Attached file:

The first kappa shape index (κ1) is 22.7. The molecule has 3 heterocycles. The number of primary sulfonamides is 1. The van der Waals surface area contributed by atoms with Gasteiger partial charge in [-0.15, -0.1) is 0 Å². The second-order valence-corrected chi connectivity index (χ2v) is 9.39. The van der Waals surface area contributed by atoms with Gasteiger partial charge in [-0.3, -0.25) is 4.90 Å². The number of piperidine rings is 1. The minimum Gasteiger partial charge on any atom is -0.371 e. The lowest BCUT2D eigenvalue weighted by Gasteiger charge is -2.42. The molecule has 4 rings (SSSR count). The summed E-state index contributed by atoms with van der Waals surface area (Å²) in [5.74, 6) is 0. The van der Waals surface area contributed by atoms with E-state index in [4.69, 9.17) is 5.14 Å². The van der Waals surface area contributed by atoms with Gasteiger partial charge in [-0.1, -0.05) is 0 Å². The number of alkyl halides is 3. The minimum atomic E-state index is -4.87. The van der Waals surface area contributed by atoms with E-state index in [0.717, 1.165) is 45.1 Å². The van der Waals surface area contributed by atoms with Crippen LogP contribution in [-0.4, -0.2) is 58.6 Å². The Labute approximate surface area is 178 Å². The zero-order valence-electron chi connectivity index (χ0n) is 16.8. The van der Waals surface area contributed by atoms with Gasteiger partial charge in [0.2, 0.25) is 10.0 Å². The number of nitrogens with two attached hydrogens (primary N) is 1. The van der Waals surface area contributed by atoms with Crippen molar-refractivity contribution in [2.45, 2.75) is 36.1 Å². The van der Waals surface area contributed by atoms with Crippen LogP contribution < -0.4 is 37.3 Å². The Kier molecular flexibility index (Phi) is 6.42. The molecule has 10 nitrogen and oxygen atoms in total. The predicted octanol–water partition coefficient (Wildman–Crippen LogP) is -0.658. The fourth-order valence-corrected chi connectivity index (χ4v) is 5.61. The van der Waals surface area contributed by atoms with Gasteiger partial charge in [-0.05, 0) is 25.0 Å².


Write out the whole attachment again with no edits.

The first kappa shape index (κ1) is 22.7. The molecule has 3 heterocycles. The number of primary sulfonamides is 1. The van der Waals surface area contributed by atoms with Gasteiger partial charge in [-0.15, -0.1) is 0 Å². The second-order valence-corrected chi connectivity index (χ2v) is 9.39. The van der Waals surface area contributed by atoms with Gasteiger partial charge in [-0.3, -0.25) is 4.90 Å². The number of piperidine rings is 1. The minimum Gasteiger partial charge on any atom is -0.371 e. The lowest BCUT2D eigenvalue weighted by Gasteiger charge is -2.42. The molecule has 4 rings (SSSR count). The summed E-state index contributed by atoms with van der Waals surface area (Å²) in [5.74, 6) is 0. The van der Waals surface area contributed by atoms with E-state index in [4.69, 9.17) is 5.14 Å². The van der Waals surface area contributed by atoms with Gasteiger partial charge in [-0.1, -0.05) is 0 Å². The number of alkyl halides is 3. The minimum atomic E-state index is -4.87. The van der Waals surface area contributed by atoms with E-state index in [0.717, 1.165) is 45.1 Å². The van der Waals surface area contributed by atoms with Crippen LogP contribution in [-0.4, -0.2) is 58.6 Å². The Labute approximate surface area is 178 Å². The zero-order valence-electron chi connectivity index (χ0n) is 16.8. The van der Waals surface area contributed by atoms with Gasteiger partial charge in [0.2, 0.25) is 10.0 Å². The number of nitrogens with two attached hydrogens (primary N) is 1. The van der Waals surface area contributed by atoms with Crippen molar-refractivity contribution in [2.45, 2.75) is 36.1 Å². The van der Waals surface area contributed by atoms with Crippen LogP contribution < -0.4 is 37.3 Å². The Kier molecular flexibility index (Phi) is 6.42. The molecule has 10 nitrogen and oxygen atoms in total. The predicted octanol–water partition coefficient (Wildman–Crippen LogP) is -0.658. The fourth-order valence-corrected chi connectivity index (χ4v) is 5.61. The van der Waals surface area contributed by atoms with Gasteiger partial charge in [-0.05, 0) is 25.0 Å².